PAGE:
“Then the opportunity for DeAndre came along and we were pretty straightforward. Tyson or his agent gave us the ultimatum before the decision was made. He said he wouldn’t wait. That’s his decision. It is what it is. He does have a right to be salty, because I really did suggest to him — and it’s exactly the way I thought — that he’d be here for a long time.”

Everyone played their roles here, it’s just business. Chandler is solid, but Jordan would have been an upgrade, I don’t blame Cuban and the Mavs for going after him. Nor do I blame Chandler for not wanting to wait around to be the Mavs fallback option.

That said, if you have Tyson Chandler on your fantasy team, you may want to make sure he’s active when the Suns first face the Mavericks in the season opener Oct. 28. (If you have Chandler on your fantasy team, we really need to talk about how you construct a team.)

Josh Smith with one-handed slam in Clips preseason opener (VIDEO)

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Josh Smith is part of the Clippers improved bench, a guy filling a role on a contender.

And he’s a guy who can still dunk, which he showed off Friday night

The Clippers beat the Nuggets 106-93 in the first preseason game of the fall, and Smith had 13 points on 5-of-13 shooting. DeAndre Jordan led the Clippers with 15 points, 12 rebounds and three blocks.

Joffrey Lauvergne led the Nuggets with 16 points on 7-of-10 shooting.

Hornets have big expectations for G Nicolas Batum

Nicolas Batum
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CHARLOTTE, N.C. (AP) — Coach Steve Clifford is intrigued with what he’s seen in training camp from guard Nicolas Batum and expects the seven-year NBA veteran to play a major role with the Charlotte Hornets this season.

Clifford anticipates that Batum’s scoring output will increase noticeably, and expects him to be one of the team’s top three scorers along with center Al Jefferson and point guard Kemba Walker.

“Why not? I know I can,” Batum said with a simple shrug of the shoulders.

Batum has often been the fourth option in Portland.

The Hornets acquired Batum in an offseason trade from the Trail Blazers for Gerald Henderson and 2014 first-round draft pick Noah Vonleh. He’s scheduled to open the season at the No. 2 spot for Charlotte because Michael Kidd-Gilchrist will be starting at small forward.

Clifford has been looking for a consistent third scorer who can shoot from the outside. Batum is a 36.3 percent career 3-point shooter, although he had down season in 2014-15.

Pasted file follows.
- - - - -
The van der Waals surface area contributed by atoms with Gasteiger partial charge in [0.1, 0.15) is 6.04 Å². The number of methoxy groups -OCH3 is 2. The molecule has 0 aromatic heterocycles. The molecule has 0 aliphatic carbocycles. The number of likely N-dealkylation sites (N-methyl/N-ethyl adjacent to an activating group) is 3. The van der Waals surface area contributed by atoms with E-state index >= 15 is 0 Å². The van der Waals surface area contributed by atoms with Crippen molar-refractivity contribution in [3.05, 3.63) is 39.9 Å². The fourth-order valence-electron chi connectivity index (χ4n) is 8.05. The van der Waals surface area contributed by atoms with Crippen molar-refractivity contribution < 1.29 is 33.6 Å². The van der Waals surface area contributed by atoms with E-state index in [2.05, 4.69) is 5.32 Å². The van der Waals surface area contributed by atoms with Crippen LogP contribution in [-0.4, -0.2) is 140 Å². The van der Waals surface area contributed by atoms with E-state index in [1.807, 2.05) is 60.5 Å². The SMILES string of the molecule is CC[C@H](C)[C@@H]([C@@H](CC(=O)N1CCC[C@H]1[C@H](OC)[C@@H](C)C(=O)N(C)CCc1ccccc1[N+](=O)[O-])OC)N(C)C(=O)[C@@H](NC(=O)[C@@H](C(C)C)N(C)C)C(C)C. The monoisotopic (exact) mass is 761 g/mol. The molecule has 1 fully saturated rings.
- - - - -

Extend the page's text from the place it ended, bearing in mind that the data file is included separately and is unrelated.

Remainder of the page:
They swung and missed last season with free agent signee Lance Stephenson, a bad fit who was jettisoned after just one season.

Judging from practice, Clifford thinks Batum will fare better.

“For his career he has always been around 13 or 14 points per game, but I think he will get more play calls here,” Clifford said. “The big thing isn’t necessarily the number but how efficient he is – and I think he will play very efficiently.”

Batum played in 481 games in seven seasons with the Trail Blazers, averaging 11.2 points, 5.1 rebounds and 3.0 assists and shot 44.6 percent from the field.

He also brings added playoff experience having appeared in 34 postseason games for Portland and averaging 10.2 points, 4.7 rebounds and 2.7 assists.

Batum’s numbers fell off slightly last season while he battled through injuries, but the 6-foot-7 Frenchman still managed to play 71 games and average 9.4 points, 5.9 rebounds and 4.8 assists.

“He’s a creator,” Clifford said. “To me he does all of the things you can’t teach. He knows where the ball should go. He’s a terrific passer who can play off the dribble. When you watch him play he already knows this guy can do this, this guy can do that. His feel for the game is just so good.”

That comes from a lot of film study.

On the first day of practice, Batum walked into Clifford’s office and asked him about a particular defensive concept. Clifford looked at him puzzled, knowing the team had yet to talk about it, let alone begin to install it in practice.

“I was like, `Where did you see that?” Clifford said. “And he said, `Oh, I was just going through the playbook.”‘

Batum said he likes to be prepared.

He’s spent two months watching tape of his teammates so he could get to know their tendencies.

And he likes what he’s seen.

The Hornets made the playoffs two seasons ago with a 43-39 record, but were left out of the postseason last season.

“I am so excited to play here,” Batum said. “I don’t think people realize how good we can be…. I’m not saying we’re going to win 55 games this year, but it’s going to be different.”